Discipline of Children with Special Needs by William B. Reichhardt, Esq.
Note: Bill Reichhardt presented this program about discipline of students under IDEA or Section 504 at the 2013 Institute of Special Education Advocacy.
Our starting point is children who have been identified as having a disability under IDEA or Section 504.
Students who have not yet been determined eligible under IDEA prior to the misconduct may invoke the procedural and due process protections if it is later determined that they were eligible at the time of the misconduct.
The school is deemed to have knowledge of a child’s disability if:
Short and Long term Suspensions
Ten Day Rule
Continuation of Services
This is an area of law that continues to cause confusion. Some schools believe they don’t need to provide any instruction while the child is suspended or expelled. Or schools believe that because he’s suspended, they can change placement.
School districts must continue to provide educational services for special education students who have been suspended for more than 10 days or have been expelled.
What is a Change of Placement?
A change of placement occurs when:
– child has been removed from more than 10 consecutive school days; or
– the child has been subjected to a series of removals that constitute a pattern -
In school suspension may not be considered a change of placement triggering due process if:
– The student is afforded opportunity to progress in the general curriculum
– the school continues to provide services under the IEP
– student continues to participate with nondisabled students to the same degree
Manifestation Determination Review (MDR)
Special Circumstances when a MDR is not Required
The student may be removed to an interim alternative educational setting for not more than 45 school days without a MDR if:
– The student is in possession of a weapon at school, on school premises or at a school activity.
– The student knowingly possesses, uses, sells or distributes illegal drugs while at school or school functions.
– The student has inflicted serious bodily injury on another person at school or on school premises.
Criteria for the MDR
The behavior for which the child is being disciplined was caused by, or had a direct and substantial relationship to, the child’s disability, and /or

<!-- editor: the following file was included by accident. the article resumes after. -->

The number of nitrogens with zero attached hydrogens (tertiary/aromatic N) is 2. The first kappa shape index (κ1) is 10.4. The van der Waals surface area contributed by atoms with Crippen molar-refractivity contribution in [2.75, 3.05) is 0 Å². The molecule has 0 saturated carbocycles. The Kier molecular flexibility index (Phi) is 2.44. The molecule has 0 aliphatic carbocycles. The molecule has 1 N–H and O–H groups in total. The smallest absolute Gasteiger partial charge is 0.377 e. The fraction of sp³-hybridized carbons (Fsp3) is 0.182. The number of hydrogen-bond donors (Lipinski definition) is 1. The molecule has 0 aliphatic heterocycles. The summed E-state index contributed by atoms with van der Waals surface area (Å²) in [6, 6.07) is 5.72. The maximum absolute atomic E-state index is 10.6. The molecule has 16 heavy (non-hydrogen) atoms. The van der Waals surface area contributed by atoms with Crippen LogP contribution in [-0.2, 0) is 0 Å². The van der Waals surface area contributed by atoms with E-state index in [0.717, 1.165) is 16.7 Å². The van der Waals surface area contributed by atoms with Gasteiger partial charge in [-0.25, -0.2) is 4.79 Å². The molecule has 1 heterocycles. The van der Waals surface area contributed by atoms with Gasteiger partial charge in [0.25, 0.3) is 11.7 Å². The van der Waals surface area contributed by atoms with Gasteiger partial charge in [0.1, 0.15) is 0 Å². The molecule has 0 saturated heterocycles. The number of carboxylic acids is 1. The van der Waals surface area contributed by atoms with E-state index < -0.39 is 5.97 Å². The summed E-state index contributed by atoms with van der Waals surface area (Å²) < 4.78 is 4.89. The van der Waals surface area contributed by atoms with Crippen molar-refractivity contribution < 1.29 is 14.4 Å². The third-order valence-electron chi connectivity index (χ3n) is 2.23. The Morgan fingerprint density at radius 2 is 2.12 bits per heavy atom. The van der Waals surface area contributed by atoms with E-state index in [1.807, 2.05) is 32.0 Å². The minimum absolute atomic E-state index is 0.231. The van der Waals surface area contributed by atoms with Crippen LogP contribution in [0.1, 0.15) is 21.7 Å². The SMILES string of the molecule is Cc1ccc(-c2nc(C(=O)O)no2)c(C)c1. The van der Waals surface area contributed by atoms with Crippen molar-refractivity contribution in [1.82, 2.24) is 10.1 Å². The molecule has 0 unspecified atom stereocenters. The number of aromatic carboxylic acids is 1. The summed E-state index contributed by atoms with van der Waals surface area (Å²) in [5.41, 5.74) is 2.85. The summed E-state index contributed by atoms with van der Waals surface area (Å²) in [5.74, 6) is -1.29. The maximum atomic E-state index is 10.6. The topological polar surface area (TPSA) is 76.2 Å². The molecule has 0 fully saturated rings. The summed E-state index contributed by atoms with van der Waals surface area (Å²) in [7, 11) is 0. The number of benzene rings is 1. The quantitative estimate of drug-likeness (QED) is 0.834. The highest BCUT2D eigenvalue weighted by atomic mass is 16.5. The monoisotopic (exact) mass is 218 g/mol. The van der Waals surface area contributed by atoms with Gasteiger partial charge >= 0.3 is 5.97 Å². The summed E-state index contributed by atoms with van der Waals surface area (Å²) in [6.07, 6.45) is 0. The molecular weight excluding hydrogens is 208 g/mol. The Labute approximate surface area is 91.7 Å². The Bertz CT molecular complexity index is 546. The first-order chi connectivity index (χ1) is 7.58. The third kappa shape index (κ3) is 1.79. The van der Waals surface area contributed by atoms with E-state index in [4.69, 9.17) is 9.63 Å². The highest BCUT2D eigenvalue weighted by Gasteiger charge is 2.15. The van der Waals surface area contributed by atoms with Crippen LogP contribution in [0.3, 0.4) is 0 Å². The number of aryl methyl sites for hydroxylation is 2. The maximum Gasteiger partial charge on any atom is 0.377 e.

The behavior was the direct result of the schools failure to implement the IEP.
If the Behavior is a Manifestation of the Child’s Disability:
If the Behavior is not a Manifestation of the Students Disability
If the behavior was not a manifestation of the students disability, the student is subject to the same discipline for misconduct as children without a disability – however, the student must continue to receive education services to allow the child to progress under the IEP.
Preparing for the MDR: Marshalling the Evidence
Basics of Defending the MDR
Preparing Expert Input for the MDR
MDR Tactics from the Trenches
1. If you need more time to gather existing relevant evidence, offer to do a written waiver of the 10 day rule.
2. If refused, offer the waiver in writing and cite the reason. This could help you on appeal.
3. If your experts are helpful, get releases for them to speak to the school about the MDR criteria, in addition to written submissions.
4. If you have a good defense, turn the MDR into a collaborative problem solving effort. Focus on “ direct substantial relationship.”
5. Prepare your response to the “intentional misconduct” argument by school personnel who “don’t believe in special ed.”
Behavior Intervention Plans
Should be written and should describe specific positive behavioral interventions.
Are used to help a student with behavioral problems function in the least restrictive environment.
Should be made part of the student’s IEP (but not required).
Expedited Due Process Hearing
Parent may request if:
School may request if child is dangerous in current setting.
Common Appeal Issues in Discipline Cases